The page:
Thomas E. Williams II
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Emerald Coast Living

Prime Time for Panhandle Pier Fishing

Posted on - By Frank Sargeant Special to The News Herald

In some areas, a fishing trip to a pier is a guaranteed long walk to nowhere. That’s not the case with the piers along the Panhandle beaches, which jut far enough into the Gulf of Mexico not only to reach passing fish, but to become artificial reef fish attractors in their own right. And there are lots of piers to choose from.

Starting with the pier at St. Andrews State Park at St. Andrews Inlet on the east and continuing almost all the way to the state line with Alabama, there are seven piers along the Panhandle beaches. And throughout the warmer months, there’s nearly always something biting at these structures.

Many are noted for attracting cobia in the late March through May season, and Spanish mackerel and kings are a daily catch in May, June and July. Bull reds and tarpon are frequent visitors from June through September. Even offshore pelagics show up on occasion — sailfish, mahi-mahi (dolphin) and blackfin tuna have all been caught from the longer piers in summer. And as the water cools, flounder, bluefish and sheepshead become more common catches.

What’s more, access is very affordable, with some free, the most expensive $7.50 for a full day of fishing, $3 for juveniles, seniors and active military. You don’t even need your own tackle — most of the commercial piers have bait shops at their entry which also rent rods and reels as well as pier carts to make it easier to tote ice chests and other necessities. If you’d like to simply walk out and see what’s biting, maybe snap a few photos, it’s also $3.

Most of the piers attract large schools of bait on a regular basis from late March through October, and the bait in turn attracts the gamefish. When the bait is there, it’s easy to see, forming a black mass over the pale green bottom and often “sprinkling” at the surface as the baitfish come up to feed. There are usually plenty of gulls, terns and pelicans hovering overhead when the bait is thick, a tipoff for anglers watching from shore to decide if a given pier is “on” or not.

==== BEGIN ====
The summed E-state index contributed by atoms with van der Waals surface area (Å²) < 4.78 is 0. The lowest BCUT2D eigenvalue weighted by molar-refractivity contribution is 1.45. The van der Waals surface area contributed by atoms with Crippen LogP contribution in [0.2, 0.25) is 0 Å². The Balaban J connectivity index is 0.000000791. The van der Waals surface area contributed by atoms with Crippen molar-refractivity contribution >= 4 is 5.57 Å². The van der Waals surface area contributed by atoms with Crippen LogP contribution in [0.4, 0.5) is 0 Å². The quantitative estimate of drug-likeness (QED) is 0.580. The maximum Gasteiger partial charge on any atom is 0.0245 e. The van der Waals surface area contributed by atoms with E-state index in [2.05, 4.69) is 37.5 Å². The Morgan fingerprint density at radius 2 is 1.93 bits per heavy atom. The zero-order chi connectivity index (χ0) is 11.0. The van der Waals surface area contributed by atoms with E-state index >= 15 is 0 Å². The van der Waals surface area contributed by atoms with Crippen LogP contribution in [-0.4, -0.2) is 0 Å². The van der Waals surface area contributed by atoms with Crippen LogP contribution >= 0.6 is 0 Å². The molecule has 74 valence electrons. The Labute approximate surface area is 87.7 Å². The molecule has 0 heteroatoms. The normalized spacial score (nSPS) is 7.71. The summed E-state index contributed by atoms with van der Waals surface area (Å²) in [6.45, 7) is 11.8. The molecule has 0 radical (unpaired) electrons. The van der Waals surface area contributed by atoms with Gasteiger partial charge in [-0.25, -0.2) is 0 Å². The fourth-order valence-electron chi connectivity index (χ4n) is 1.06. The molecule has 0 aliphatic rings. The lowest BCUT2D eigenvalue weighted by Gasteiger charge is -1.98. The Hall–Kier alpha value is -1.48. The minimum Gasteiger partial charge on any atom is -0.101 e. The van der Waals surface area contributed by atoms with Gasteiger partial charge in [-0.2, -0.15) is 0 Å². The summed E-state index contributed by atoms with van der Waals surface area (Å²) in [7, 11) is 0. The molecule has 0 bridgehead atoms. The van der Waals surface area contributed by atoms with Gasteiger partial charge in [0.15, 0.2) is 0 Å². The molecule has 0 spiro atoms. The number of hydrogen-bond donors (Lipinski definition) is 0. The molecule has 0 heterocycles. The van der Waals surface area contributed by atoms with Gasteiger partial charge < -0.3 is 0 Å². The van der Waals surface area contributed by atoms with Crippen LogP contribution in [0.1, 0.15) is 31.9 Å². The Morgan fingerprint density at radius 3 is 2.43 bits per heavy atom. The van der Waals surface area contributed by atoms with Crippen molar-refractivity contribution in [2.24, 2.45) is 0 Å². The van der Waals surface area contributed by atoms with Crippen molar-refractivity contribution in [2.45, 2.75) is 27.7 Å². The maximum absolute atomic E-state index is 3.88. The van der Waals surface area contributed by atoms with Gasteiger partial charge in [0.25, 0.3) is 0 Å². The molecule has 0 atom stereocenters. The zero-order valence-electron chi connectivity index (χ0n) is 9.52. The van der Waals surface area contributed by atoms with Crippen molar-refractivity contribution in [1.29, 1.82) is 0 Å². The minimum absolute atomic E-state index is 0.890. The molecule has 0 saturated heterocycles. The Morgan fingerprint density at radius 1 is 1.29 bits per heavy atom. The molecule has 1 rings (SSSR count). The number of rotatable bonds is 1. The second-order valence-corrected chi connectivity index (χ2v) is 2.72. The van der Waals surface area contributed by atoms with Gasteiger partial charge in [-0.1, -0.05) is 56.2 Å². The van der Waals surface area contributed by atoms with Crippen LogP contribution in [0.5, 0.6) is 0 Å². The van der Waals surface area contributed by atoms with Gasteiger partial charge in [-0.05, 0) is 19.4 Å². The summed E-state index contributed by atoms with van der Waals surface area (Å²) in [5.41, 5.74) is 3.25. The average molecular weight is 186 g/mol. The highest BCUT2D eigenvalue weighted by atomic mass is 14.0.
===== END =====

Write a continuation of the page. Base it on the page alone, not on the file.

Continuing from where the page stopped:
Particularly when offshore wind and current conspire to push “blue” water in close to the piers, the bite of offshore species like sails, mahi and tuna can swing dramatically upward. Clear green water and abundant bait means Spanish, kings, tarpon and cobia. About the only condition that does not lead to good fishing is very heavy surf that causes the water to become murky nearly all the way out to the end of the span–this is a rare situation, however.

While every pier is not good every day, driving from one to another to check the action does not take long, and most of the time there’s a hot bite at one of the spans or another.

Gearing Up for the Piers

Because of the length of the piers and the need for quite a bit of gear, most pier regulars tote their rods, bait, ice chest, food and other gear on pier carts, light-weight wheeled devices that allow hauling everything imaginable, including a load of fish, out and back on the long walkway.